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During our trip to Sony HQ earlier this summer to check out the NEX-C3, company reps hinted that the best was yet to come — and held true to their word. Today’s NEX-7 release breaks a handful of digicam records, becoming not only the first mirrorless camera to pack a 24.3 megapixel APS-C sensor, but the first APS-C cam of any shape and size to smash through this notable barrier — potentially delivering unparalleled image quality for a camera of its size. Sony’s new flagship mirrorless interchangeable lens camera (ILC) also features the same OLED viewfinder included with its brand-new Alpha A77, delivering XGA (1024 x 768-pixel) resolution directly to your eye. There’s also 1080 / 60p AVCHD video capture, a full-size hot shoe, and a completely redesigned “Tri-Navi” interface. We spent a few minutes with a pre-production NEX-7 earlier this month — jump past the break for our initial impressions.

Gallery: Sony Alpha NEX-7 (hands-on)

Continue reading Sony unveils NEX-7: 24.3 MP sensor, OLED viewfinder, $1199 price tag (video)

Sony unveils NEX-7: 24.3 MP sensor, OLED viewfinder, $1199 price tag (video) originally appeared on Engadget on Wed, 24 Aug 2011 01:00:00 EDT. Please see our terms for use of feeds.

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Source: Engadget
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I remember borrowing a professional camera from a cousin for my African Safari Honeymoon. You would expect me to capture some really gorgeous pictures of lions making their kill, well to cut a long story short, I had no clue how to work the thing, so I ended up overexposing some pictures and taking out-of-focus shots. Thankfully the current generation of DSLRs is more forgiving towards amateurs. But basics like lighting and exposure can still intimidate some, hence the need for the Flower! A lens cap that allows you to automatically capture some stunning shots by simply regulating the light exposure; ok Africa, here I come!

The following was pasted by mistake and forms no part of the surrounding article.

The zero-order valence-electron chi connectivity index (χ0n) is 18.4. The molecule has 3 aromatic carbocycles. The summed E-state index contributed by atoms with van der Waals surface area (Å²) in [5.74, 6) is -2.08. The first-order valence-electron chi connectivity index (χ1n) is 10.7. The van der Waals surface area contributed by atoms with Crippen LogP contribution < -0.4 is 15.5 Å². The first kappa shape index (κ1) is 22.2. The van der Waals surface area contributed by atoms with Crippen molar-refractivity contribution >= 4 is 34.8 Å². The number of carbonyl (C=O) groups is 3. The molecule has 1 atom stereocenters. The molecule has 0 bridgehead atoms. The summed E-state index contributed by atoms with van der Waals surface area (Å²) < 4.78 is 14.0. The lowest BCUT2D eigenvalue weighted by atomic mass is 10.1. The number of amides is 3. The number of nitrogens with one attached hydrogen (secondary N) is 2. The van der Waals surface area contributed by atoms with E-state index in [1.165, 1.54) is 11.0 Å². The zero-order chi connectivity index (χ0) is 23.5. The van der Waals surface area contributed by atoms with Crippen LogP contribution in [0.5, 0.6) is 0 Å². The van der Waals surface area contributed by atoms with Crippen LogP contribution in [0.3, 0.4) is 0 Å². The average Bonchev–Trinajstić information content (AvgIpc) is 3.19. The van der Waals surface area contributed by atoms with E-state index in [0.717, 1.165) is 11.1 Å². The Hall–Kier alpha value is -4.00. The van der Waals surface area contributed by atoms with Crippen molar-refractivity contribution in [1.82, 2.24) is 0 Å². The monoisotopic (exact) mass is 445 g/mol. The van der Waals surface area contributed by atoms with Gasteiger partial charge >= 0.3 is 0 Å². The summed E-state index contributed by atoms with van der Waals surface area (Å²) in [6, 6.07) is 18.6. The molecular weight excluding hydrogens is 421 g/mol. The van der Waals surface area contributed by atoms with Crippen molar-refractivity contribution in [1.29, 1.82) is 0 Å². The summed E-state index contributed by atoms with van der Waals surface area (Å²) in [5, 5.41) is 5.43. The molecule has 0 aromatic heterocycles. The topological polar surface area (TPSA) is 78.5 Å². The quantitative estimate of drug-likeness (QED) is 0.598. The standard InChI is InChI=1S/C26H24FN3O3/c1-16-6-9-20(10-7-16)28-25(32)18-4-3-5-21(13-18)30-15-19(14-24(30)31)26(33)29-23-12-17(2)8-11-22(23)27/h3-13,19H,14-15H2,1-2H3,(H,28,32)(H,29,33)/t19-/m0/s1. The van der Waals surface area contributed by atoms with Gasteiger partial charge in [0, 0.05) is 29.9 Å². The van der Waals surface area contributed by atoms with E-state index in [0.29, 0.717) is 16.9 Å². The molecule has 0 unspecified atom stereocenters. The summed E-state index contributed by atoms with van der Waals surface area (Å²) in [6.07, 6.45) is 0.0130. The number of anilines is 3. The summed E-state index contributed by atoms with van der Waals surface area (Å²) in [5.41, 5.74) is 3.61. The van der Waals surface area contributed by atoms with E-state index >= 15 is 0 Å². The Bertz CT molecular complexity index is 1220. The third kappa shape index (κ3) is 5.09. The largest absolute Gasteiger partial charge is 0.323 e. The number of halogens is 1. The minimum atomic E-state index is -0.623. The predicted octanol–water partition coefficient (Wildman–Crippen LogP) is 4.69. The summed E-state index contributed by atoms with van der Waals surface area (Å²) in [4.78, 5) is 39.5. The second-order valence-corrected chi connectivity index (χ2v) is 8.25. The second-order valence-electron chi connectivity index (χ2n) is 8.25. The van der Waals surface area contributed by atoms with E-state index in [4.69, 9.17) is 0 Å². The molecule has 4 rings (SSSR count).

Designers: Rhie Hyi Joong & Lee Sang Hwa

Flower is a 2011 Spark Awards winner.

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Source: Yanko Design
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Ever since the iPhone camera was invented, it’s aspired to be what it simply never quite could be: a DSLR. Sure, apps have helped your camera phone inch forward with simulated focusing F-X and faux filters. Faux no more. The iPhone SLR Mount gives you the real thing. It’ll set your phone photos apart from everyone else’s on Instagram in an unprecedented way. This case-adapter combo lets you mount your Canon EOS or Nikon SLR lenses to your iPhone 4 giving your phone powerful depth of field and manual focus. Telephoto, wide angle, macro, or your fixed fifty lenses all attach to this mount giving you a full range of lenses at your iPhone fingertips. Two loopholes on each end of the case let you tie on a camera strap, so you can hang it around your neck just like your real DSLR. Priced at $190 USD, both Canon and Nikon mounts are available now through Photojojo.


Source: Hypebeast